Dec. 12, 2010 -- President Obama is "praying for the recovery" of Richard Holbrooke, Special Representative for Afghanistan and Pakistan, who is in critical condition after a surgery to repair a tear in his aorta, according to a statement released Saturday night.
"Richard Holbrooke is a towering figure in American foreign policy, a critical member of my Afghanistan and Pakistan team, and a tireless public servant who has won the admiration of the American people and people around the world," Obama said in the statement.
"We continue to pray for his recovery, and support his family in this difficult time," the president said.
State Department spokesman P.J. Crowley said doctors completed the surgery Saturday morning, and that he was joined by his family, along with Secretary of State Hillary Clinton and Adm. Mike Mullen, chairman of the Joint Chiefs of Staff, at George Washington University Hospital in Washington, D.C.
According to Democratic sources, Holbrooke, Clinton's top aide for the region, gasped and was clearly undergoing a medical situation when he became ill on Friday. He is said to have walked out of her office on his own power and was tended to by medical personnel at the State Department before being transported to the hospital.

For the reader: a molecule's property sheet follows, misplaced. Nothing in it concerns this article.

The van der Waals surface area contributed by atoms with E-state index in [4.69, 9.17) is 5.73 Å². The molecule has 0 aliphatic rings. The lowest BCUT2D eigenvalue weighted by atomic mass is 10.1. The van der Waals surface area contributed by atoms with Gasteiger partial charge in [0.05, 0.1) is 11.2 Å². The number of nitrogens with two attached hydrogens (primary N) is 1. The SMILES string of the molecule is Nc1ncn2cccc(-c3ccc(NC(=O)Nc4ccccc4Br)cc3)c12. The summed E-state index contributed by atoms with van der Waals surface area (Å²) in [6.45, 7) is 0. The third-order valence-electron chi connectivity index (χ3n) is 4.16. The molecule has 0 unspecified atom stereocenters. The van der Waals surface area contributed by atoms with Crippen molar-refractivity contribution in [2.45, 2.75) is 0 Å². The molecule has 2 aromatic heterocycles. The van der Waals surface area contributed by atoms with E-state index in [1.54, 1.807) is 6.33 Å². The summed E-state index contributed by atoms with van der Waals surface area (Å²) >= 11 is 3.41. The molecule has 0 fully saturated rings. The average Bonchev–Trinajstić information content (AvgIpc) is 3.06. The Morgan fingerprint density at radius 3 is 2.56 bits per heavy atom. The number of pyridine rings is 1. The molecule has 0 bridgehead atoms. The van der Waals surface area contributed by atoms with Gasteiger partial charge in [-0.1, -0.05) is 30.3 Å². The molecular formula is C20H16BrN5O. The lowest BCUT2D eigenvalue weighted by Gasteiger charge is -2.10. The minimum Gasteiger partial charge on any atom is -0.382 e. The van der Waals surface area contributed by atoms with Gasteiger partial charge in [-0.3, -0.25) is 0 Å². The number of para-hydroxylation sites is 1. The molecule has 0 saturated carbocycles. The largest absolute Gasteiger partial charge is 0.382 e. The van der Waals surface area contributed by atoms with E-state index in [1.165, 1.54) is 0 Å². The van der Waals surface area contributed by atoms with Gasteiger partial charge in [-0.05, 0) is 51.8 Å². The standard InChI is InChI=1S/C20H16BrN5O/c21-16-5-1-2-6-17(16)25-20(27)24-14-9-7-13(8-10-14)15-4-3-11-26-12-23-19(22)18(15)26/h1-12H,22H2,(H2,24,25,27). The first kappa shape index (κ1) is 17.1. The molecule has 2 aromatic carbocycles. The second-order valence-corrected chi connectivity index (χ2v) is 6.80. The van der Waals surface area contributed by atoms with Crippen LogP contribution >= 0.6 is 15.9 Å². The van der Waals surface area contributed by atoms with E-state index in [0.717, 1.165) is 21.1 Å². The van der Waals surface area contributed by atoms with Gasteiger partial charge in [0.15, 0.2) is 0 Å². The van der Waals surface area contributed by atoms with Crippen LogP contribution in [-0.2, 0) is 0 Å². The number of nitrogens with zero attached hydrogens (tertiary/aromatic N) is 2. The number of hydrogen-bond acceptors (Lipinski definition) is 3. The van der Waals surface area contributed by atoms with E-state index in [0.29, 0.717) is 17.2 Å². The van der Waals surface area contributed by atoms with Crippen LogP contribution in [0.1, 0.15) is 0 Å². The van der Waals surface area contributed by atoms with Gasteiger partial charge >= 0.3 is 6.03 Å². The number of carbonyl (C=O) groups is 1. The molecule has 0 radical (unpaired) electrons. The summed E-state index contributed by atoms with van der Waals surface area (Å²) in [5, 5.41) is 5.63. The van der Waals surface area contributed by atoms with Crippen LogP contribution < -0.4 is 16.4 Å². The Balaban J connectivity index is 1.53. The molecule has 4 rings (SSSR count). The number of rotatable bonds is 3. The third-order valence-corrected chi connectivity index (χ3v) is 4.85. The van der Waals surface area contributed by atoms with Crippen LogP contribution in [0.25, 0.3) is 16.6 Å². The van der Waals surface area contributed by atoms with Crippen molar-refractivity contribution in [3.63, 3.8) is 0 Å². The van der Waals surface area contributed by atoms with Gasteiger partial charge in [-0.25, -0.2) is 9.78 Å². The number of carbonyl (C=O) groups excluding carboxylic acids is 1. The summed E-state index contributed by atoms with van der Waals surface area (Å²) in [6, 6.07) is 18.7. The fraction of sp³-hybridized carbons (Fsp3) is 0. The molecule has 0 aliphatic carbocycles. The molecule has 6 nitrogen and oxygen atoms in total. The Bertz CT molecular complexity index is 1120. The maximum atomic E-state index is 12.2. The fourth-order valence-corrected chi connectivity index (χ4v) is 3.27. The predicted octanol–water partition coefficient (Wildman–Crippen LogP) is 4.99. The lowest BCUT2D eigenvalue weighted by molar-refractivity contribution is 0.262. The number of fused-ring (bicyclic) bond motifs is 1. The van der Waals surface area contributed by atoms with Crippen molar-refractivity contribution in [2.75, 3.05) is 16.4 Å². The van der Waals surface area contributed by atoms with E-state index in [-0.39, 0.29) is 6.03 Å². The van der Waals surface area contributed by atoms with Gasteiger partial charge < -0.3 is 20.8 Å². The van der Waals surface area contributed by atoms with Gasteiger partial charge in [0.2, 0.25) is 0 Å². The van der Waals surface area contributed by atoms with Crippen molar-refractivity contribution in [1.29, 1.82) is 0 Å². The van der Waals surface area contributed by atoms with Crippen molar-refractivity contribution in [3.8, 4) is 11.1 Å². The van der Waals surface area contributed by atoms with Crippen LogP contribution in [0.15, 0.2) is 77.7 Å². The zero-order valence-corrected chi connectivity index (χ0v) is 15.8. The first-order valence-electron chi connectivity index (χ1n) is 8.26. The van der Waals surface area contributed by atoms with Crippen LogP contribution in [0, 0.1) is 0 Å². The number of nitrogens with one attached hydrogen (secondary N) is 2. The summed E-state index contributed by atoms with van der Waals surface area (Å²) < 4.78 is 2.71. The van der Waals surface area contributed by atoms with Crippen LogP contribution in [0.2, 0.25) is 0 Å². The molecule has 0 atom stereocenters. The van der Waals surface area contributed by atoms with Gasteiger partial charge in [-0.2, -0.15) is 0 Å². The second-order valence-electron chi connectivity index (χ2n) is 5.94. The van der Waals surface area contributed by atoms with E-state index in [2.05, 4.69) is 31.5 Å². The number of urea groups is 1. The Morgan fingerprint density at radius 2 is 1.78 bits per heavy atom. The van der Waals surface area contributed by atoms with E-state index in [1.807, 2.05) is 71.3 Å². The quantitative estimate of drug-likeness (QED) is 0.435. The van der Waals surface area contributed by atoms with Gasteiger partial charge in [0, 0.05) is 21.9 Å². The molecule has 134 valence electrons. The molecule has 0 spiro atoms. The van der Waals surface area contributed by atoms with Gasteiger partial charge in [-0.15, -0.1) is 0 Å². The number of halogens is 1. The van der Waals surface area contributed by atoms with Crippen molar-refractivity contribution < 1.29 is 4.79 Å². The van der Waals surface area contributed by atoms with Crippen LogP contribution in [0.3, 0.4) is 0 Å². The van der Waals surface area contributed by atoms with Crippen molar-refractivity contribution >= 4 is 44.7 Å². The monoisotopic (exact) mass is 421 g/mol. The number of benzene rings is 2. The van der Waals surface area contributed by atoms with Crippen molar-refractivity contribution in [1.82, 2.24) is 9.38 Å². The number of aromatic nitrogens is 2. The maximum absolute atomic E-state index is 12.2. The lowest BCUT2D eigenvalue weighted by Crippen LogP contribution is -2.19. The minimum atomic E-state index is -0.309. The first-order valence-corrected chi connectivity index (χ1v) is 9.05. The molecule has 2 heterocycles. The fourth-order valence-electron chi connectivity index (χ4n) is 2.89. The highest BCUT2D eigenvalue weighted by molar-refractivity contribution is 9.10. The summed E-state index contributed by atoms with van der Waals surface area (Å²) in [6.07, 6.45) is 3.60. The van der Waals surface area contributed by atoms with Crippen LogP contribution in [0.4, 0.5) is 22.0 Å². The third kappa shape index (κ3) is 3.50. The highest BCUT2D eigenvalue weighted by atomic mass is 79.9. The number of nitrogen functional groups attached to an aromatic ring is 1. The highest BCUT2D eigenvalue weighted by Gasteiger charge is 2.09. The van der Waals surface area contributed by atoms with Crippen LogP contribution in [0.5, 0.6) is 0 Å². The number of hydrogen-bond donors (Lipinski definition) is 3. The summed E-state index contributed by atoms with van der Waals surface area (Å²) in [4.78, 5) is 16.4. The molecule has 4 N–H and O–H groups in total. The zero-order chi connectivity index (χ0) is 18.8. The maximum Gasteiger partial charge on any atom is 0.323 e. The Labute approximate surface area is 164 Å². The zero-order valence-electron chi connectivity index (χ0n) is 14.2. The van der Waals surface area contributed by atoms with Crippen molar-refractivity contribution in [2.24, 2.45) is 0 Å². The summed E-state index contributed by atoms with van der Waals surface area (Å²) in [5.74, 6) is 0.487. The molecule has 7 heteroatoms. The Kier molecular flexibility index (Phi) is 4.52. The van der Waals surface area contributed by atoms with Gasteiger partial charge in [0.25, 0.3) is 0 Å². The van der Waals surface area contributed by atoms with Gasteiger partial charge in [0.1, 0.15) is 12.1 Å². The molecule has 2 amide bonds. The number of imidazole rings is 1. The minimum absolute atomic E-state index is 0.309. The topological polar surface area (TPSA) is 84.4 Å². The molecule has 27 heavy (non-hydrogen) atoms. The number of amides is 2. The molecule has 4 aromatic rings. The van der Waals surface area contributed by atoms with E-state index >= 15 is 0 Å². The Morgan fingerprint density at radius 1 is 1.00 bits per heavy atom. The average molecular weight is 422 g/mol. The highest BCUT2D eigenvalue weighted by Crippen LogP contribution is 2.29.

Holbrook's hospitalization comes just days before the Obama administration is set to roll out its Afghanistan review this coming Thursday.
Holbrooke was expected to be part of the public presentations. Aides tell ABC News that the review is complete and his absence should not affect its release.
Holbrooke was named to his current post just days after Obama took office in January 2009 and was immediately given the job of overhauling the United States' efforts in Afghanistan and Pakistan. He is known best for his bombastic personality and stamina, having traveled to the region numerous times since taking office.
The veteran diplomat is a former two-time assistant secretary of state, ambassador to Germany, and was a key player in the Dayton Peace accords, which brokered an end to the conflict in Bosnia.
He began his long career as a foreign service officer at the U.S. embassy in Saigon during the Vietnam War.
ABC News' Jake Tapper, Ryan Creed and Kevin Dolak contributed to this report.